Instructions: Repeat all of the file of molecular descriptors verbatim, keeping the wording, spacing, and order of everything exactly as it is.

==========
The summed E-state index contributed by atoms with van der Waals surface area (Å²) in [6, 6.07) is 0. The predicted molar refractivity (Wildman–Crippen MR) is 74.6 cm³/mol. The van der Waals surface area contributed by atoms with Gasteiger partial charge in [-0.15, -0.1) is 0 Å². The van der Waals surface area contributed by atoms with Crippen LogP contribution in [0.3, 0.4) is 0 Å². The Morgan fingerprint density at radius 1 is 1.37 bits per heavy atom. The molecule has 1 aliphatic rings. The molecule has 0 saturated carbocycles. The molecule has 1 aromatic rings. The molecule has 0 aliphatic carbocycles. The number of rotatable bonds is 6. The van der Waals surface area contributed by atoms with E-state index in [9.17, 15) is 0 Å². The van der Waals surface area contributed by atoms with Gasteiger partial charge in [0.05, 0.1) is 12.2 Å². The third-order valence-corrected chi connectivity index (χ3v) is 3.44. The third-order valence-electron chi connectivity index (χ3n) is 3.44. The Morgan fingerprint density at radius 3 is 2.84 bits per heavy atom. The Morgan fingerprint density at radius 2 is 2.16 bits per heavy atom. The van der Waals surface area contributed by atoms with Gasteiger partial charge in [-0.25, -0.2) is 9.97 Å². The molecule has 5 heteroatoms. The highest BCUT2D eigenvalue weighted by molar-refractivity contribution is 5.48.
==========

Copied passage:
The summed E-state index contributed by atoms with van der Waals surface area (Å²) in [6, 6.07) is 0. The predicted molar refractivity (Wildman–Crippen MR) is 74.6 cm³/mol. The van der Waals surface area contributed by atoms with Gasteiger partial charge in [-0.15, -0.1) is 0 Å². The van der Waals surface area contributed by atoms with Crippen LogP contribution in [0.3, 0.4) is 0 Å². The Morgan fingerprint density at radius 1 is 1.37 bits per heavy atom. The molecule has 1 aliphatic rings. The molecule has 0 saturated carbocycles. The molecule has 1 aromatic rings. The molecule has 0 aliphatic carbocycles. The number of rotatable bonds is 6. The van der Waals surface area contributed by atoms with E-state index in [9.17, 15) is 0 Å². The van der Waals surface area contributed by atoms with Gasteiger partial charge in [0.05, 0.1) is 12.2 Å². The third-order valence-corrected chi connectivity index (χ3v) is 3.44. The third-order valence-electron chi connectivity index (χ3n) is 3.44. The Morgan fingerprint density at radius 3 is 2.84 bits per heavy atom. The Morgan fingerprint density at radius 2 is 2.16 bits per heavy atom. The van der Waals surface area contributed by atoms with Gasteiger partial charge in [-0.25, -0.2) is 9.97 Å². The molecule has 5 heteroatoms. The highest BCUT2D eigenvalue weighted by molar-refractivity contribution is 5.48.